Thiepval Memorial is certainly impressive, both for what it commemorates and also it’s sheer size, it is visible from many miles away on all parts of the Somme. It is very difficult for me to accurately convey just how vast the whole of the battlefield is and how many tragedies unfolded in so many different parts of what is, today, a very beautiful landscape.
Just a couple of kilometres east from the village of Thiepval is the infamous site of Mouquet Farm. As the battle at Thiepval ground to a bloody stalemate, the British Command decided to gain control of the ridge beyond the village in order to create a gap in the German lines. By capturing Mouquet Farm, the British hoped that it would destabilise the German position at Thiepval and lead to its swift capture. On 5th August 1916, three Divisions of The Australian ANZAC Corps who had only recently lost 17,000 men in nearby Poziers, began the assault. A month later, after 6000 more casualties, they were relieved by Canadian forces and twenty five days later the farm fell to the British. The fighting had been hard and bitter, the slopes leading up to the farm a killing ground raked by machine gun and artillery fire. Today it is very different, but the rebuilt farm remains and so does it’s name In the annals of Australian Army history. >
Riding on to our accommodation in Gueudecourt we stopped at London Cemetery, adjacent to High Wood near Longueval.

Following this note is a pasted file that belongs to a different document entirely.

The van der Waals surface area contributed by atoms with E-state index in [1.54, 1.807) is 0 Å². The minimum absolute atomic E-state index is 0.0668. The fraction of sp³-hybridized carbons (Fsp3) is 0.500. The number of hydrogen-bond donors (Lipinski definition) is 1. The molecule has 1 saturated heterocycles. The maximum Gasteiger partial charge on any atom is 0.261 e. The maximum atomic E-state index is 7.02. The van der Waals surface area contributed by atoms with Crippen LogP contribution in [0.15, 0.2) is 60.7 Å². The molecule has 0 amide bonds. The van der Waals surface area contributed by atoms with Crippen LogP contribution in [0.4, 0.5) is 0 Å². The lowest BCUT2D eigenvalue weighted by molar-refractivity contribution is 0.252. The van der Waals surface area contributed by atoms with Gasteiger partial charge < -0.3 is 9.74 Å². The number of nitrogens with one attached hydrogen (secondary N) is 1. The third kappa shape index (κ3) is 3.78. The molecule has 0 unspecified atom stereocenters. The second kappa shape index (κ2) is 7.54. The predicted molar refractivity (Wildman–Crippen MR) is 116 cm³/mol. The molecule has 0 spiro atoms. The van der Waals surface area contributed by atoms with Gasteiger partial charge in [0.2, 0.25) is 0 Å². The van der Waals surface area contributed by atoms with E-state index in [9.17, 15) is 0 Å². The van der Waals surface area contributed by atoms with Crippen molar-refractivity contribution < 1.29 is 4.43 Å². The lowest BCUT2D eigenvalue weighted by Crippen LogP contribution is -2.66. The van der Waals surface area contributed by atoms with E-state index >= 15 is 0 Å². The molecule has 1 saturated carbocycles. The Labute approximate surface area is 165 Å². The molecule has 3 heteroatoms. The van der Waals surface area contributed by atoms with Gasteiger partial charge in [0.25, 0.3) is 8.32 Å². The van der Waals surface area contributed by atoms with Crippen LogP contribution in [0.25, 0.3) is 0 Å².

High Wood was fiercely fought over during the Battle of the Somme until cleared by 47th (London) Division on 15 September 1916. It was lost during the German advance of April 1918, but retaken the following August.
The original London Cemetery at High Wood was begun when 47 men of the 47th Division were buried in a large shell hole in September 1916. Other burials were added later and at the Armistice the cemetery contained 101 graves. The cemetery was then greatly enlarged when remains were brought in from the surrounding battlefields, but the original battlefield cemetery is preserved intact within the larger cemetery.
The cemetery, one of five in the immediate vicinity of Longueval which together contain more than 15,000 graves, is the third largest cemetery on the Somme with 3,873 First World War burials, 3,114 of them unidentified. >
We found that the Cemetery has a most peaceful feeling surrounding the place. Skylarks could be heard singing high above us as we silently paid our respects, indeed the beautiful song of these small birds seems to have filled the air each time we have visited one of the Commonwealth War Grave Commission cemeteries. I will be honest, tears were shed as we walked amongst the gravestones, each one a lost son, father, husband or brother and so many unknown.
“The larks, still bravely singing, fly scarce heard amid the guns below.” John McCrae, died from wounds 1918.